Component (i) of the catalyst composition is a stannous salt of a branched alkyl carboxylic acid from 8 to 12 carbon atoms. The higher the degree of branching within the chain, the better. Fully branched chains are best, e.g., the so-called neocarboxylates. If less than 8 carbon atoms are present or if greater than 12 carbon atoms are present, the solubility compatibility with the stabilizing carrier fluid becomes a factor and the compositions do not function as effectively, and they are not as stable. Most preferably, the alkyl carboxylic acid in the stannous carboxylate will contain 10 carbon atoms and the fully branched carboxylate of 10 carbon atoms per carboxylate group, known as stannous neodecanoate is the most preferred. All such stannous carboxylates can be made by those skilled in the art, e.g., by reacting a stannous halide or alkoxide with the corresponding branched alkyl carboxylic acid or reactive derivative thereof, alone, or in an inert solvent. Several such carboxylates are also commercially available. Illustrative of specific branch chained carboxylates are isooctanoates, isodecanoates, neodecanoates, 2',2' dimethyldecanoates, and the like. Stannous neodecanoate is commercially available from Mooney Chemicals, Inc., Cleveland, Ohio 44113. It is a bland liquid which is insoluble in water and has a specific gravity of 1.23.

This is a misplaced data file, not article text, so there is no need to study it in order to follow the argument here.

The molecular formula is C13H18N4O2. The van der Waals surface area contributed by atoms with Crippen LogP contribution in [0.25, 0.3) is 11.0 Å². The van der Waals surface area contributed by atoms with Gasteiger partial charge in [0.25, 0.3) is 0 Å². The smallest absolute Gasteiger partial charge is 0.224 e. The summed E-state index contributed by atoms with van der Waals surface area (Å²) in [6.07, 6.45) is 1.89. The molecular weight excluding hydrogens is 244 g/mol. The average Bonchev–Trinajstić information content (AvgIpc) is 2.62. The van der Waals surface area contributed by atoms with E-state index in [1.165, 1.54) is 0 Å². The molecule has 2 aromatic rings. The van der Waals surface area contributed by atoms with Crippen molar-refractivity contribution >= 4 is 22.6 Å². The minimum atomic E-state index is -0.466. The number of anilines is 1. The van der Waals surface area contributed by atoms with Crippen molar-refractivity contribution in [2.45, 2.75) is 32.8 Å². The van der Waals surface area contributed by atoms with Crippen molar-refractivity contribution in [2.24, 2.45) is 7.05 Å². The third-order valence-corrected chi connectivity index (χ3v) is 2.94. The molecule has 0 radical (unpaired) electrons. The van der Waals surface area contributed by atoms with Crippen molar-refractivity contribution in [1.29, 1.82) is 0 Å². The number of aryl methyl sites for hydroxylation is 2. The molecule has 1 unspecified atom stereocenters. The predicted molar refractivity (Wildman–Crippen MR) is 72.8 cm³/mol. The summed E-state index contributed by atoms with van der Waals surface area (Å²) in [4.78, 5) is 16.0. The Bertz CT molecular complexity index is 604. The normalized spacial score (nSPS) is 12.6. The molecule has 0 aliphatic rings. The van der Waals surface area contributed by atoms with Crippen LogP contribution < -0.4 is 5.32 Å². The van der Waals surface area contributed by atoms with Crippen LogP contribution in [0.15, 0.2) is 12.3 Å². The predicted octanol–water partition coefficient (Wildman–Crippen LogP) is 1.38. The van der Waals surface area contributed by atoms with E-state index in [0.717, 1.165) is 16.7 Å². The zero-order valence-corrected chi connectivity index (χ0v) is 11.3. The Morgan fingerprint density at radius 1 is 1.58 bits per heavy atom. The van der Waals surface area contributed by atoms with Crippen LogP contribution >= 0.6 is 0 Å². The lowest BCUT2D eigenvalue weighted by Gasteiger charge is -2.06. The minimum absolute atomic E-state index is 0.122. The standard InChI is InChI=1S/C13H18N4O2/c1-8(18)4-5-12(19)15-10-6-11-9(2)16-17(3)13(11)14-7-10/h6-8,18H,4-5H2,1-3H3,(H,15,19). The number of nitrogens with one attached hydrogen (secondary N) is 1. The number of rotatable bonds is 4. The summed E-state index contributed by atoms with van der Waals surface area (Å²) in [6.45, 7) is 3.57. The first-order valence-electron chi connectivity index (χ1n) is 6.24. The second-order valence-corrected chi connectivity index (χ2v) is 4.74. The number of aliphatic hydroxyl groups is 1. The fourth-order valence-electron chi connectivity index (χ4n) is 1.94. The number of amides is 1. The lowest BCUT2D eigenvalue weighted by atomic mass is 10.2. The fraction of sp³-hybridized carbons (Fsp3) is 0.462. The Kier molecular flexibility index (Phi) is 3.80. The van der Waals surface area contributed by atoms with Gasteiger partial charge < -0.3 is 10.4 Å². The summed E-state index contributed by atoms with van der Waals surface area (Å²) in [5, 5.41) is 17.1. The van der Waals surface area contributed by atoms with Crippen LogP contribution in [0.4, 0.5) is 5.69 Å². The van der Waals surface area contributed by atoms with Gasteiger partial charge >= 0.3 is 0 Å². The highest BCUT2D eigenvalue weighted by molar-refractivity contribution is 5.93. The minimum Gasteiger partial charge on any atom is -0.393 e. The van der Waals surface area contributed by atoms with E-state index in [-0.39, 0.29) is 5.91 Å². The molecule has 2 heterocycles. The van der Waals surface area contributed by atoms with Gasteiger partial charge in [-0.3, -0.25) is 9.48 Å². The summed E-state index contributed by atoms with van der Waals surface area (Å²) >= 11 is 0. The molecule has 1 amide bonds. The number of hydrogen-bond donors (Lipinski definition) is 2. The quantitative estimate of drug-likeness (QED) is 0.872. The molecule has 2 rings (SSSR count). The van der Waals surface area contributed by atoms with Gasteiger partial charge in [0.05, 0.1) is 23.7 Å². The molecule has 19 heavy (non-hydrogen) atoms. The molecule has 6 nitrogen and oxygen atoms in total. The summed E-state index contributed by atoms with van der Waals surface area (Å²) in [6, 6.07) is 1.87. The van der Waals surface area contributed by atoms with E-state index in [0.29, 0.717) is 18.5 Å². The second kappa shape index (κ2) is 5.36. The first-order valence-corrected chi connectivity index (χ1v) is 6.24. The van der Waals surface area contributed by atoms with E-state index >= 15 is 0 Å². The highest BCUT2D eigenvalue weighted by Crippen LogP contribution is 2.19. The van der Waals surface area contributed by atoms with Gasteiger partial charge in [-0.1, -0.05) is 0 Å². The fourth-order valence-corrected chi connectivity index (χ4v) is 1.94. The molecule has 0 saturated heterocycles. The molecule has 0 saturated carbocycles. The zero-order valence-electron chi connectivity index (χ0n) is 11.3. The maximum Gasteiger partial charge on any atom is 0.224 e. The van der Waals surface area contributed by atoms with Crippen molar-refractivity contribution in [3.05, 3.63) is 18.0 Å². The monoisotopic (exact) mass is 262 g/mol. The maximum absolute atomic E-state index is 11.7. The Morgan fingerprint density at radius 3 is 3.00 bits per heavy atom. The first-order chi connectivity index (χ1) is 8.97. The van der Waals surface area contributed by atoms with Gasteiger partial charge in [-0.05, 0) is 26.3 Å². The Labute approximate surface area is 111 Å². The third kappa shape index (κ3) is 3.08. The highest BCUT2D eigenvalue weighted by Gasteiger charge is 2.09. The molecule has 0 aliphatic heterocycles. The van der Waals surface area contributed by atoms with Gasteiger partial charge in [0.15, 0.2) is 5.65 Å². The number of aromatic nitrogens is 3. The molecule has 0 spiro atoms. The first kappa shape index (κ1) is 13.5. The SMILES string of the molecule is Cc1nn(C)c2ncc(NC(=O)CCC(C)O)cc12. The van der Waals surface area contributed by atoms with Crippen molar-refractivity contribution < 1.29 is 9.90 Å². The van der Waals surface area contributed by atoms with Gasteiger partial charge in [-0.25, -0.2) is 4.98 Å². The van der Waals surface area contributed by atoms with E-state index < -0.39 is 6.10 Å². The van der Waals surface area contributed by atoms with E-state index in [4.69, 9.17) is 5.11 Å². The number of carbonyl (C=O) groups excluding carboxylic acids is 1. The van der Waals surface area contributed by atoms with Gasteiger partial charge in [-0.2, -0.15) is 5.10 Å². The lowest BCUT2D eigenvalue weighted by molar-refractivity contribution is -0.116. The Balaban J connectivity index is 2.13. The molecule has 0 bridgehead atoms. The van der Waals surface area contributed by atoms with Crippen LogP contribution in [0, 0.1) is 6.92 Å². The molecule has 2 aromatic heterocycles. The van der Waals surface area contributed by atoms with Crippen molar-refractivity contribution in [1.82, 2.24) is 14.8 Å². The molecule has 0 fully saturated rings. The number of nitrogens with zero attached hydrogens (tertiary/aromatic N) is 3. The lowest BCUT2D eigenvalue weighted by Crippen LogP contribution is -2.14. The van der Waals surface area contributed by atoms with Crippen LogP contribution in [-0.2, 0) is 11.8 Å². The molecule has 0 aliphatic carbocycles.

Component (ii) of the catalyst composition, the fluid organopolysiloxane having hydroxy aryl substituents can be made following the procedures described in detail in Brown, Jr., U.S. Pat. No. 3,579,467, assigned to the assignee of the present application, and incorporated herein by reference.
As described in the Brown patent, the preparation of the polysiloxanes defined as component (i) involves an SiH-olefin addition reaction. This reaction involves the addition of an alpha-olefin having a higher alkyl content, from 4 to 30 carbon atoms, more particularly, from 6 to 12 carbon atoms, and an allylated t-butyl phenol to a conventional methyl hydrogen polysiloxane. For example, butene-1, hexene-1, octene-1, decene-1, dodecene-1, hexadecene-1, and the like, can be used. More specifically, the preparation of a methyl higher alkyl polysiloxane having a hydroxy aryl substituent involves the reaction between a methyl hydrogen polysiloxane having the formula: ##EQU2## wherein a is from 5 to 40, an alpha olefin and an allylated t-butyl phenol.